Last Sunrise in El Chalten
During our big South America trip this past year we spent nearly three weeks staying in a tiny A-frame cabin in El Chalten, hiking and shooting fall photos every day. Towards the end of our time in El Chalten, I was hiking back from Laguna de Los Tres with my family when I decided to explore a small off trail valley to see if there happened to be any standing water that could make a good refection of Fitzroy. To my surprise not only was there a small pond, but it lined up perfectly with the Fitzroy skyline. Having never seen any photos from this location I knew it would make for an amazing sunrise photo with the right light and no wind.
Seeing minimal wind forecast for the next morning but quite a bit of cloud cover, I took a chance and hiked up the next day in the dark with my brother in-law Cristian and his best friend with the hope the clouds would break at sunrise. After scouting the pond and finding my composition we settled down to wait. Wearing all our layers, we huddled on the ground in the below freezing temperatures hoping for sunrise light Fitzroy. After two hours of waiting and shivering we couldn’t hold out any longer and decided to head back to town (a strong showing from Cristian who lives in warm Orlando). As we passed all the morning hikers headed up hill in their t-shirts, we were so cold we wore all our layers the entire way back to town.
After several more days hiking and exploring the mountains of El Chalten with no weather windows, I was starting to worry that I wouldn’t have another chance to shoot the pond before we had to leave. Finally, on our last full day in town I decided to go for it despite the forecast calling for wind and thick cloud coverage that wouldn’t break until well after sunrise. Not ideal conditions for a reflection photo, but knowing it was my last chance I rolled the dice hopping things would clear a bit earlier than forecast and maybe there would be a quiet moment between gusts of wind that I could see the reflection. Jen and Cristian wanted to do a day hike along the Rio Electrico farther north and didn’t want to wait for me to return from sunrise before catching a taxi north for their hike. So, we made plans that after sunrise I would hike north and try to meet them at the Piedra Del Fraile hut by early afternoon.
Again, hiking up in the dark carrying every layer I owned plus a borrowed dirty down jacket, I arrived at the pond just before sunrise. With the wind howling I knew getting a sharp photo was going to be difficult (especially considering I was only using my tiny lightweight 2lb backpacking tripod). Choosing to not extend the lower leg sections, I setup my composition and then hung my backpack from the tripod center column to help make it more stable in the wind. Taking precautions against the wind I chose not to leave my camera on the tripod while I waited. With lots of cloud cover to the east the chance of the sun sneaking through at sunrise was low, but I have always lived by the motto if you don’t try you have already failed. I firmly believe that you make photographic luck by being out there in the field when the chance of success is low, but the possible reward is great.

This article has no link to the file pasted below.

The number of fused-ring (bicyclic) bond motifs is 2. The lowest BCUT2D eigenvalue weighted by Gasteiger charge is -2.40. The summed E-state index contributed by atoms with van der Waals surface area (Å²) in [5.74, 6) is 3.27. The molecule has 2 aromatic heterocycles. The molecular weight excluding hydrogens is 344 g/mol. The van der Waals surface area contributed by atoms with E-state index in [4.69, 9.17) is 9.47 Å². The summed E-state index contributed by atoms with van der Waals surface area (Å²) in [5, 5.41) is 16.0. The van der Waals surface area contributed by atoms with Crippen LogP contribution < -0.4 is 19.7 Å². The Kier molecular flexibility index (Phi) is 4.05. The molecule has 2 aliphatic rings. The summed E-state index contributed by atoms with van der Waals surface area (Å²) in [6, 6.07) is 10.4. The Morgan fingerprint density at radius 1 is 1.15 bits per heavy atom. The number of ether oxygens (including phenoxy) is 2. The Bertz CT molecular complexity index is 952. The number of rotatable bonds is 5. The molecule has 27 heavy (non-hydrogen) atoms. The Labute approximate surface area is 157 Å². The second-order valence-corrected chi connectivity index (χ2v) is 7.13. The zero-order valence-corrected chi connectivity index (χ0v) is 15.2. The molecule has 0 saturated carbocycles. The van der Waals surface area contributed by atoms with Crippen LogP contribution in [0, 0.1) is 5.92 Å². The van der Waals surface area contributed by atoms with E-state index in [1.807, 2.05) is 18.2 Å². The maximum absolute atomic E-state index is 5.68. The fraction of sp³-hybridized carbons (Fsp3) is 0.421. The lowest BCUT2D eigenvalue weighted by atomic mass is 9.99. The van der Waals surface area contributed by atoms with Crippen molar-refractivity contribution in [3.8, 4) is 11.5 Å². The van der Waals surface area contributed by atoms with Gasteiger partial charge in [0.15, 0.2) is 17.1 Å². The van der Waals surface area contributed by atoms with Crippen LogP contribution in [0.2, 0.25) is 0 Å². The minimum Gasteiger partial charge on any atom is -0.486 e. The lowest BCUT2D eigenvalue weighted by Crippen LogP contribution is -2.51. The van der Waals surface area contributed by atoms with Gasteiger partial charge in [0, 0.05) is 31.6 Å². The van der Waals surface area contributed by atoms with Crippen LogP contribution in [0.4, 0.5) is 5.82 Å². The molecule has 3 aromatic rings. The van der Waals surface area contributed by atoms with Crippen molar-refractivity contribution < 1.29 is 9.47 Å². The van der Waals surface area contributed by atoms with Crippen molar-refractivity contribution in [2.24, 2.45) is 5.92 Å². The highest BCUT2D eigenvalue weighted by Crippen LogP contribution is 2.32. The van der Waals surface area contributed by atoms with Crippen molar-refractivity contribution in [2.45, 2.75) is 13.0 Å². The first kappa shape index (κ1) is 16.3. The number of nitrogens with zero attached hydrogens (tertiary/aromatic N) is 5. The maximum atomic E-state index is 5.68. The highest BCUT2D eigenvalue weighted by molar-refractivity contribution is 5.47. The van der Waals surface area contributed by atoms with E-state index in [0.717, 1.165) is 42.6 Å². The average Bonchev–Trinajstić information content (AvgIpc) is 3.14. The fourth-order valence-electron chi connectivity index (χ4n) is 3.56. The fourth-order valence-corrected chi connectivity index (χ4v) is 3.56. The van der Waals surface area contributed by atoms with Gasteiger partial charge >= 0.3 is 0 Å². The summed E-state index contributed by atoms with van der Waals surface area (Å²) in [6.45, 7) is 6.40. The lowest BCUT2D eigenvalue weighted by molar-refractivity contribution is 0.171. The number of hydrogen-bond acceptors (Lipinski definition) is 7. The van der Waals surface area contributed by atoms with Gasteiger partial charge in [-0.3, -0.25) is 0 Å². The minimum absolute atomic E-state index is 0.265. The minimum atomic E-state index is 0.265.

This was one of those cases. After waiting for perhaps 45min hiding from the howling sub-freezing wind behind a small bush, a tiny bit of light started to creep through the clouds. Quickly I ran to my tripod and mounted my camera. Talk about being in the right place and stacking the photographic odds, the peak moment of light only lasted about 30 seconds and I was only able to shoot 5 frames before the light faded and Fitzroy was obscured by clouds. During those 30 seconds I was completely lost in the moment with no time to think, and I just operated the camera on instinct. Sort of a photographic final exam, creating from the subconscious without thinking.
Elated by my 30 seconds of light I again huddled behind the bush hoping for more light. After waiting another 45 min the light returned but wasn’t the saturated alpenglow of sunrise. I shot a bunch of different compositions taking advantage of moments between gusts of wind for reflections and wider shots. But nothing compared to those 30 seconds of alpenglow earlier in the morning. As the sun reached the pond, I put in my headphones with U2’s The Joshua Tree and hefted my pack to begin my 23km hike farther into the mountains to meet my family.
For the next few hours, as I hiked alone under the dramatic Fitzroy skyline the skies cleared and the wind died, and it turned into a perfect warm fall day. Passing through dramatic fall forests with views of the Piedras Blancas Glacier, and eventually crossing Rio Blanca and following the Rio Electrico west, I caught up with my family just short of the Piedra Del Fraile hut. After a short break and wonderful lunch of cheese, salami, crackers, apples, and carrots we hiked the remaining 12km back to the road in time to catch a ride back to town. All told I had hiked somewhere close to 45km that morning.
After three weeks of hard hiking and nearly 21 days straight of alpine starts, I was exhausted, my feet hurt but my heart was full. After dreaming of Patagonia since I was a kid, I had finally gotten my chance to not only visit but get to know the area beyond the “classic” locations and sharing it with my family made for a truly amazing experience. Our boys had hiked every trail multiple times, seen sunrises, endured crazy winds and snow, “enjoyed” several floods in our cabin, and even seen a few Andean Condors. I couldn’t help laughing as our boys instantly fell asleep in the back seat of the taxi as it drove the dirt road back to El Chalten. A perfect ending to a place that will remain in my heart as of my favorite parts of our entire round the world trip (not to mention one of my favorite photo locations of all time).